Tuesday, July 16, 2013

"Ya Mon, No Problem" A State of Being

Recently, I had the opportunity to take a trip with my wife to Jamaica ( *left the children with grandparents and aunt Stef and Uncle Jim). For us, this was the first time we vacationed without the children and truth be told, this was the first time we had been away in 13 years. Overdue is an understatement. For many, you know exactly what I am talking about. The demands of parenthood and career often exhaust even the mightiest among us.

During this last school year, I calculated that I attended nearly 100 night &/or evening/weekend school events in addition to the normal demands of the work week. For me, this last year was especially challenging. I can't put my finger on exactly why it was so challenging, but I think it was partly because it was the third year of my first three year contract in MPS. The first year was awesome, hometown kid returns - spirits and expectations were high. When I made mistakes, they were  more easily forgiven because most were happy to have a "Millville Guy" running the district. I listened a lot and tried to determine what the most critical areas for improvement were. Developed a strategic plan in collaboration with my board - and we were all on the same page! The second year was spent working diligently to put the systems in place that would allow for real change and improvement. While this was tough work, it was also extremely exciting and rewarding to see the staff engaged in striving for the district vision to be "world class". In this last year, I was personally frustrated that the desired changes did not seem to come fast enough. I was also bogged down in state/federal mandates and trying to stay ahead of the never ending paper work. Communications with the board and staff could certainly have been better on my part as well. Ultimately, the honey moon ended in year two and the overwhelming enormity of driving authentic school improvement in a district our size consumed me. Standing on the stage for our commencement 2013, I was likely more relieved that the year was ending than the graduates so I could regroup.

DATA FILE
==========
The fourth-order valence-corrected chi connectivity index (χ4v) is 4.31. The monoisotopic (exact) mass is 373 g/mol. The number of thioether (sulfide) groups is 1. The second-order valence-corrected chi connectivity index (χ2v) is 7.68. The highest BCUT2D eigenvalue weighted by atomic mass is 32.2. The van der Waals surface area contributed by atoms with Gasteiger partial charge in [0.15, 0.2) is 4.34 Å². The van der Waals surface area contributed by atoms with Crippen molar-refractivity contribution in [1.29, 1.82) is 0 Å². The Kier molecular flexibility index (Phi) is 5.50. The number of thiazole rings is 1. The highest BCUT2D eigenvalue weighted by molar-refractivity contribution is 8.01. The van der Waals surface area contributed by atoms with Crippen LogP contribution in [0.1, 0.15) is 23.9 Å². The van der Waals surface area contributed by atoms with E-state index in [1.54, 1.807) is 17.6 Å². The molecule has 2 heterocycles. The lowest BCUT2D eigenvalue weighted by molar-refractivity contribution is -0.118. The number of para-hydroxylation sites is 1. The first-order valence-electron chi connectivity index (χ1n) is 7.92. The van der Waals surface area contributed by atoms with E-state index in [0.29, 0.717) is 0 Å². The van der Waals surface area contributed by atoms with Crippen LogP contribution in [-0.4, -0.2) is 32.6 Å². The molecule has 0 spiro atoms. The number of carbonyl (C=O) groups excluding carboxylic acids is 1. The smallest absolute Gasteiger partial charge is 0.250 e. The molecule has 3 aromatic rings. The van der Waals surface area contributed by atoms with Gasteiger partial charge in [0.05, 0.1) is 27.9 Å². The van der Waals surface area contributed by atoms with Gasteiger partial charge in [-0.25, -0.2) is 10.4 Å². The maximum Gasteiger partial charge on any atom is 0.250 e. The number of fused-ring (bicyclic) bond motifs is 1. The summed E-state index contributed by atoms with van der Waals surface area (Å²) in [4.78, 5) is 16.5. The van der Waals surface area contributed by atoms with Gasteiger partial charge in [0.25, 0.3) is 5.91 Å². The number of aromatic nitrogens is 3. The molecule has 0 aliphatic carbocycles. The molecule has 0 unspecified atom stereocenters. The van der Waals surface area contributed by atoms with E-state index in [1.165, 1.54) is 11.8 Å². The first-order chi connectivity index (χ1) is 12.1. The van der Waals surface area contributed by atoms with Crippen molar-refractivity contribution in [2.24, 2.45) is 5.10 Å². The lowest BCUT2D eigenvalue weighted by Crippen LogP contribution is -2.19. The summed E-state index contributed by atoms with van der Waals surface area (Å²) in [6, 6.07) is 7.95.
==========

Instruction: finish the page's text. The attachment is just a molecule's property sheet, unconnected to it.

Being a school superintendent is like being a major league free agent, minus ESPN, Fame, Fortune, and the cool uniforms. You live your life in 3 or 5 year cycles. If you are lucky, your board of education is stable - and they like you. But every 3 years, in my case, the prospect of becoming unemployed is a reality. There is little job security in being the chief. I am happy to share that my board and I came to an agreement for a new three year contract. With that out of the way, I am committed to continuing what I've started with a renewed positive energy - new momentum - and excited to pursue the district vision to be world class like my hair was literally on fire!

A few days following graduation, I left for my Jamaican adventure with my wife. I am so happy that we made the time and saved up for this trip as it was amazing. If you have never been to Jamaica, I highly recommend you go. The Jamaican culture offers many great lessons. First, every person you come in contact with (minus one woman who worked for customs) had a smile on their face and greeted you warmly. To almost every question, you heard the reply "Ya mon, no problem". To them, there is no request or issue that can't be solved to your satisfaction. And while yes, they are paid to be friendly, we met countless locals who were not employed or looking for money with the same positive outlook. Additionally, how many people do you know (or work with) who are being paid but aren't friendly or happy?!? The national motto in Jamaica is, "Out of Many, One People". This 'vision' is evident in the culture. Regardless of how diverse they each may be, they are much stronger if they work as one. For us in the States, we are brought up to celebrate individual accomplishments - to compete - "survival of the fittest" but perhaps there is more to be gained, if instead, we worked together - if we adopted the attitude of "yes we can - and there is no problem or challenge that we can't overcome together".

I know many outside of education think that we all have the summers off - but we know better, I am so  excited about this summer. I feel refreshed, positive, and determined to achieve the district's vision to be world class. Our kids deserve nothing less.


Later Mon!